TAMPA, Fla. — The decision to shut down the College of Education at USF has many folks concerned.
RECOMMENDED: USF cutting College of Education's undergraduate program due to budget cuts
“We have poured everything into this,” said Hannah Epstein, a Junior in the program.
Fortunately for her, and the more than 2,000 other students currently enrolled will finish out their degree at USF.
But students looking to enroll next year will likely be out of luck. Decreased enrollment and budget cuts led USF to make the tough decision.
They say students seem to be seeking alternative methods to getting their teaching certificate, including staying all four years at local colleges, like SPC.
“We are going to expand programs so that there is not a teacher shortage in the Tampa Bay region or at least not a shortage of opportunities to get the degrees to become teachers,” said Dr. Kim Hartman, the Dean of the College of Education at SPC.
She says they’ve been offering education degrees for 20 years and have a high success rate.
“Most semesters we have about 60% of our students [that] principals ask [for us] to release them early so they can go ahead and hire them,” she said.
They've also seen an increase in enrollment over the last few years, even though overall there seems to be a teacher shortage.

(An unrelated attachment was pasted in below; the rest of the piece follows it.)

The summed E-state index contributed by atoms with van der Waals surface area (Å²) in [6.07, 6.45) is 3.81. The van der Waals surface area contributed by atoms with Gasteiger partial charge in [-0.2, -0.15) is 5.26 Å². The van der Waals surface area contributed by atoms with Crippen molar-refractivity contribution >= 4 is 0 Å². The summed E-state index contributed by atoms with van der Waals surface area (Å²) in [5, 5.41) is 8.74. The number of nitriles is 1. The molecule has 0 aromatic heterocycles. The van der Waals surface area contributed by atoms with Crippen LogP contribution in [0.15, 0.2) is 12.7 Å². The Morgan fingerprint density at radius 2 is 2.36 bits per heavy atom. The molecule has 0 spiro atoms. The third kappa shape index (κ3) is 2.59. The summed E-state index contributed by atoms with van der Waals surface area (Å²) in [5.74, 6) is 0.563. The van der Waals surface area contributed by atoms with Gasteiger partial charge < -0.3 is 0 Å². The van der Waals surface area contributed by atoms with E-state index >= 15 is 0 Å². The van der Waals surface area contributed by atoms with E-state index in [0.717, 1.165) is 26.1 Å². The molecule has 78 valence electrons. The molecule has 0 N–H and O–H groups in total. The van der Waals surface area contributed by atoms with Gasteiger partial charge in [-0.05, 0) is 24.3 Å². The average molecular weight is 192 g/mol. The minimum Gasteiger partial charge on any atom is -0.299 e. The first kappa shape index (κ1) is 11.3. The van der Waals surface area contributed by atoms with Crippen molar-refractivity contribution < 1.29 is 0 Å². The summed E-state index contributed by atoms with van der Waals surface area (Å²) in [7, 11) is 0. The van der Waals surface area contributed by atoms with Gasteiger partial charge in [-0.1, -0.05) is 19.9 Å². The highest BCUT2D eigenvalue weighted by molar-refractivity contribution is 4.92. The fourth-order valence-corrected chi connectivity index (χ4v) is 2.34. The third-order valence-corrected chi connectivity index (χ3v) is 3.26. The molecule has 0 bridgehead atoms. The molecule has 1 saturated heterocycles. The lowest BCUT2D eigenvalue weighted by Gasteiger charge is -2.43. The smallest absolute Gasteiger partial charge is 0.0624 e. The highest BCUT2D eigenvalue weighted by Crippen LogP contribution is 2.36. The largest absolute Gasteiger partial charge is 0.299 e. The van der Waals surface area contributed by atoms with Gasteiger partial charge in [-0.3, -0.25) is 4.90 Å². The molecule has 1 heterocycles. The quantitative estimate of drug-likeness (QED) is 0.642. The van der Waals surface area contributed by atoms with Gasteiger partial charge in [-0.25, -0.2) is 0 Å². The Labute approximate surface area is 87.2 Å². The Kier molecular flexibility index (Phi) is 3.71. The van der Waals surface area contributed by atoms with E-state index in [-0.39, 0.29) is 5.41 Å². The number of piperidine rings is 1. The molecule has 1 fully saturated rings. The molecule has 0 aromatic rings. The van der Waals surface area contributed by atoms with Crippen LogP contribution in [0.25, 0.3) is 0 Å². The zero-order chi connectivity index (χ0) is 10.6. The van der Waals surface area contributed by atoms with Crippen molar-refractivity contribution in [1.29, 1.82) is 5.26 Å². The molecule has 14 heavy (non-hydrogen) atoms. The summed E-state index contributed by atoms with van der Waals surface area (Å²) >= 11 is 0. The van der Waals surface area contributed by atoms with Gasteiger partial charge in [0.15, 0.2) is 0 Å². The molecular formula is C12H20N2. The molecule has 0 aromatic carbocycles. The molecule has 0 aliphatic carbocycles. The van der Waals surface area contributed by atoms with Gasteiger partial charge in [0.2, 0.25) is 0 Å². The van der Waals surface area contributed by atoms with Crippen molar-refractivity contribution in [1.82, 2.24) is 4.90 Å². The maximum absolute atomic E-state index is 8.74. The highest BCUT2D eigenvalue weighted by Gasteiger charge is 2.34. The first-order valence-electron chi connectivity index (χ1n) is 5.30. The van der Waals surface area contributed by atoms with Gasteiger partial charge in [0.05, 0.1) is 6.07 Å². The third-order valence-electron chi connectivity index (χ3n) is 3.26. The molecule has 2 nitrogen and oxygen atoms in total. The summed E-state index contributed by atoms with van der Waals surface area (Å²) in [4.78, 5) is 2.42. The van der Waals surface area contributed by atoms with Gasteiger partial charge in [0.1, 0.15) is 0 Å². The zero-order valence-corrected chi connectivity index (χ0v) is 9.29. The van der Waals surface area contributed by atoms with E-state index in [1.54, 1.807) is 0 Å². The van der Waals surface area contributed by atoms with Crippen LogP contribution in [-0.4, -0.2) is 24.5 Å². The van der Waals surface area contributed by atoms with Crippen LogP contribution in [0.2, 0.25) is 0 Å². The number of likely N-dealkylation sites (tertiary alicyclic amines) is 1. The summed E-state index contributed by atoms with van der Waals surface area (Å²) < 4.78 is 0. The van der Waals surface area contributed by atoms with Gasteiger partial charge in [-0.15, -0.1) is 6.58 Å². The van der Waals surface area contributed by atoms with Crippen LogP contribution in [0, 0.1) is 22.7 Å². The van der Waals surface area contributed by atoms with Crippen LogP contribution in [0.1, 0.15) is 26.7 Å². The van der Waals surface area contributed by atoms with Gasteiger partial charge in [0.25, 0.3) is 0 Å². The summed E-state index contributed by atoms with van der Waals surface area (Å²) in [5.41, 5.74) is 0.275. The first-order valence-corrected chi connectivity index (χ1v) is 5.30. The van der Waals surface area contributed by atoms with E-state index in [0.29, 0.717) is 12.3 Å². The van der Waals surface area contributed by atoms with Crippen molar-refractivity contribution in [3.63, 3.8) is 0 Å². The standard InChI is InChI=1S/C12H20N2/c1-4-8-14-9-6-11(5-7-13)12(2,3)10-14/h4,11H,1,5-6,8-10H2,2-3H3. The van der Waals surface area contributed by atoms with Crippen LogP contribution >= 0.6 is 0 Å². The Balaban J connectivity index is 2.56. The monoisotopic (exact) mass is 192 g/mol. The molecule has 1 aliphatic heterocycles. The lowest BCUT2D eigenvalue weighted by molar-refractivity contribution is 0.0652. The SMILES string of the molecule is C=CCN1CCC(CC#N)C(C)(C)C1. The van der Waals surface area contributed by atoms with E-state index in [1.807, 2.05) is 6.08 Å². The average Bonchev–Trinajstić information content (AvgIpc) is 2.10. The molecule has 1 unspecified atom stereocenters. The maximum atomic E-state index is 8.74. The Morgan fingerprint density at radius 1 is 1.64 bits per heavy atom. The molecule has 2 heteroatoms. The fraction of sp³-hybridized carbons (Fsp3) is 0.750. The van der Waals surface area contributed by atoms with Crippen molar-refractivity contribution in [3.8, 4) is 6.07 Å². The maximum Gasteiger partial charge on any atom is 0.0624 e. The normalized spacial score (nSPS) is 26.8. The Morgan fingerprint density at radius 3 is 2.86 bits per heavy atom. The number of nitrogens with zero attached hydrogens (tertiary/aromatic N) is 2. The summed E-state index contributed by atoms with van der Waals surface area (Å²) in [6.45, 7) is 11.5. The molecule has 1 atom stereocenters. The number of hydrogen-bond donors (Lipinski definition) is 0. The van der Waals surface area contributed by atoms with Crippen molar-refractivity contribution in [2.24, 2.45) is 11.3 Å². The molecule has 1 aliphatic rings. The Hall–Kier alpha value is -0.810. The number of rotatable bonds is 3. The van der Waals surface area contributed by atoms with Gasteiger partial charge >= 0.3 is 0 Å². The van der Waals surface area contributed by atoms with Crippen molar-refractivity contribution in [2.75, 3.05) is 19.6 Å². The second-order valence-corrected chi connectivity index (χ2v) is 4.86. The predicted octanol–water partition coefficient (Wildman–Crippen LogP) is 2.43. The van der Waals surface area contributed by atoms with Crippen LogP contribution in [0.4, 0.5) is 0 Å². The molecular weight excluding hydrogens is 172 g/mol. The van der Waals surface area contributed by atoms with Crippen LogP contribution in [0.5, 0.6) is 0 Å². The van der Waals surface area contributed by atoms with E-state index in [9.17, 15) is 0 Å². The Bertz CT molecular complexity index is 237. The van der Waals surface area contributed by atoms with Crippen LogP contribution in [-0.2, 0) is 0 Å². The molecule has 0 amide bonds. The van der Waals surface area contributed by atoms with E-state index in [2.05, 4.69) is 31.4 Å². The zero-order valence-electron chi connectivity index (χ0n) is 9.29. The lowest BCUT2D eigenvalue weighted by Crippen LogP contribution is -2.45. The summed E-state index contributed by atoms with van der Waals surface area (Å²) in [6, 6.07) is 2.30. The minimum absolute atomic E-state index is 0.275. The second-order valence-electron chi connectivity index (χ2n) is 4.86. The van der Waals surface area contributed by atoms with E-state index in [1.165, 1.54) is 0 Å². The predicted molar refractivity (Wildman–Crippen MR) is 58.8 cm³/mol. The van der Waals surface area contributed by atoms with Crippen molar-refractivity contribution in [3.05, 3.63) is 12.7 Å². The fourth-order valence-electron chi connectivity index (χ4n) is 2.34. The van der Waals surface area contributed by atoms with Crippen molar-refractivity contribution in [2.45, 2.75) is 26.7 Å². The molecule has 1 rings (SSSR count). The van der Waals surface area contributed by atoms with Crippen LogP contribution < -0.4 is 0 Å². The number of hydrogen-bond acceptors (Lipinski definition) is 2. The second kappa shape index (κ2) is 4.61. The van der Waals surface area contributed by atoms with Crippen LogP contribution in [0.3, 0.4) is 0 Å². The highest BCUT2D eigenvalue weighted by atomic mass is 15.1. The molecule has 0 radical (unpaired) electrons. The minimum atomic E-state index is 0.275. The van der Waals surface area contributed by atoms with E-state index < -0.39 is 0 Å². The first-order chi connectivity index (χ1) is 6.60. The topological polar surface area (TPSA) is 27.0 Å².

But, what's interesting is that with virtual learning, parents are seeing how tough it is to be a teacher, and gaining interest in the field.
"We have gotten emails and phone calls from people out of the blue saying wow I didn’t know teachers worked so hard, what a great profession," said Hartman.
She says some of those folks are now wanting to enroll and get their teaching degree at SPC.
But, for folks who still want to get the university experience, Hillsborough County schools can help you out.
“The state says for certification you can earn a temporary certificate by, number one, having a bachelors degree from an accredited college and having content knowledge so that could be my degree is in biology so I can be eligible for biology,” said Scott Richman, who oversees the Alternative certification program at the district.
And once you’re in the district's program, you can teach while you earn your certificate and pay off the $1800 enrollment fee from your teacher salary. He says right now, the program has about 470 students enrolled.
And before that, you can also become a sub after acquiring so many college-level hours which means you can teach while you work on getting your bachelor's degree.
“They did the subbing thing for a couple of reasons, number one, to make sure it’s what they like,” Richman said.
He says it also allows future teachers to experience different grade levels to see what they enjoy teaching.
Click here for details on the program.